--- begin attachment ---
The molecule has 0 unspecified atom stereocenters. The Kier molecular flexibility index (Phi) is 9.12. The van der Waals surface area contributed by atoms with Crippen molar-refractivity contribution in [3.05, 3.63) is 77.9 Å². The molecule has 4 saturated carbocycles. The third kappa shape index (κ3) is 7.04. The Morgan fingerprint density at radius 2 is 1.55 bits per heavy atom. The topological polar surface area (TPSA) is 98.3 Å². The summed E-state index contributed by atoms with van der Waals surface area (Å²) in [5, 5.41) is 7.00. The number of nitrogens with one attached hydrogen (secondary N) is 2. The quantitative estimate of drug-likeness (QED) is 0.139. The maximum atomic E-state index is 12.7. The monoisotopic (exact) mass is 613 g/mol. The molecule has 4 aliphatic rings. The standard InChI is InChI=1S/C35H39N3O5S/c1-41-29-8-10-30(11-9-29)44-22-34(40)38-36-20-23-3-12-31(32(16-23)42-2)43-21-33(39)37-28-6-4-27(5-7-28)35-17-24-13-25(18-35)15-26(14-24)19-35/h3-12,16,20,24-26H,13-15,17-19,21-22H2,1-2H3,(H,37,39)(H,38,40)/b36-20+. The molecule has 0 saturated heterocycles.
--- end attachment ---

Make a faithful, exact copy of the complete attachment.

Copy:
The molecule has 0 unspecified atom stereocenters. The Kier molecular flexibility index (Phi) is 9.12. The van der Waals surface area contributed by atoms with Crippen molar-refractivity contribution in [3.05, 3.63) is 77.9 Å². The molecule has 4 saturated carbocycles. The third kappa shape index (κ3) is 7.04. The Morgan fingerprint density at radius 2 is 1.55 bits per heavy atom. The topological polar surface area (TPSA) is 98.3 Å². The summed E-state index contributed by atoms with van der Waals surface area (Å²) in [5, 5.41) is 7.00. The number of nitrogens with one attached hydrogen (secondary N) is 2. The quantitative estimate of drug-likeness (QED) is 0.139. The maximum atomic E-state index is 12.7. The monoisotopic (exact) mass is 613 g/mol. The molecule has 4 aliphatic rings. The standard InChI is InChI=1S/C35H39N3O5S/c1-41-29-8-10-30(11-9-29)44-22-34(40)38-36-20-23-3-12-31(32(16-23)42-2)43-21-33(39)37-28-6-4-27(5-7-28)35-17-24-13-25(18-35)15-26(14-24)19-35/h3-12,16,20,24-26H,13-15,17-19,21-22H2,1-2H3,(H,37,39)(H,38,40)/b36-20+. The molecule has 0 saturated heterocycles.